One of the hardest things about getting charged with driving under the influence (DUI) is the risk of losing your license. If you can’t drive, you may not be able to reliably get to work on time every day. You may not be able to work at all if your job involves driving. You may also be unable to provide the necessary support for family members, like your children for your aging parents.
Losing your license can absolutely be a hardship, but thankfully the state recognizes that fact. You can sometimes request a restricted license that allows you to continue driving in certain circumstances.
Can you qualify for a restricted license after a DUI conviction? Here’s what to know:
Was this your first offense?
First-time DUI offenders can usually qualify for a restricted license. In fact, the state may grant it to them immediately without forcing them to serve part of their suspension without any driving privileges at all.
Those who have previous DUI offenses may also qualify for a restricted license, but they may have to wait. Someone who has a second DUI within five years of their first will have to wait a year for restricted driving privileges. If a second offense occurs between five and ten years after a first offense, the waiting period drops to only four months. Those convicted of a third offense can only qualify for a restricted license after waiting three years.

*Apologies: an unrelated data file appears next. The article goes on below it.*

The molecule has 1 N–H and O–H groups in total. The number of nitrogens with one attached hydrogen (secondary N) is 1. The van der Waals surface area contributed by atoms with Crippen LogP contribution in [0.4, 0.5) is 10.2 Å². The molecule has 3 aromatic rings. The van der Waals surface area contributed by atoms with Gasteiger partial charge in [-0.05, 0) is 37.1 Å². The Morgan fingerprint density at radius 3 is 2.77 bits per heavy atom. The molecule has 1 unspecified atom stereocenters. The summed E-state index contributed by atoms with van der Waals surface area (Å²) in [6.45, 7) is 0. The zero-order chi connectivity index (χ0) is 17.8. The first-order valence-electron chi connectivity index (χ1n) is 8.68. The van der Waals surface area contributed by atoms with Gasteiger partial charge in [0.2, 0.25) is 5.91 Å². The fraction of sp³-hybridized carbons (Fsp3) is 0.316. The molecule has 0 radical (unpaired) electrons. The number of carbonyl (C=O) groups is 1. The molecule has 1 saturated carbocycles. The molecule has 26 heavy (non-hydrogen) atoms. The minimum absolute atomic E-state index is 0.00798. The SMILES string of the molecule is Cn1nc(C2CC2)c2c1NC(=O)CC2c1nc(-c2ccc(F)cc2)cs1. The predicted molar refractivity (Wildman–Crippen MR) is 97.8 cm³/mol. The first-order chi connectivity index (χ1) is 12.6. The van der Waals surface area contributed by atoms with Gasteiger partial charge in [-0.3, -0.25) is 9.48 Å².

With a restricted license, you have to install an ignition interlock device in your vehicle and perform a test every time you drive. Knowing the rules that govern DUI charges and their secondary consequences in Virginia can help you protect your license and your job.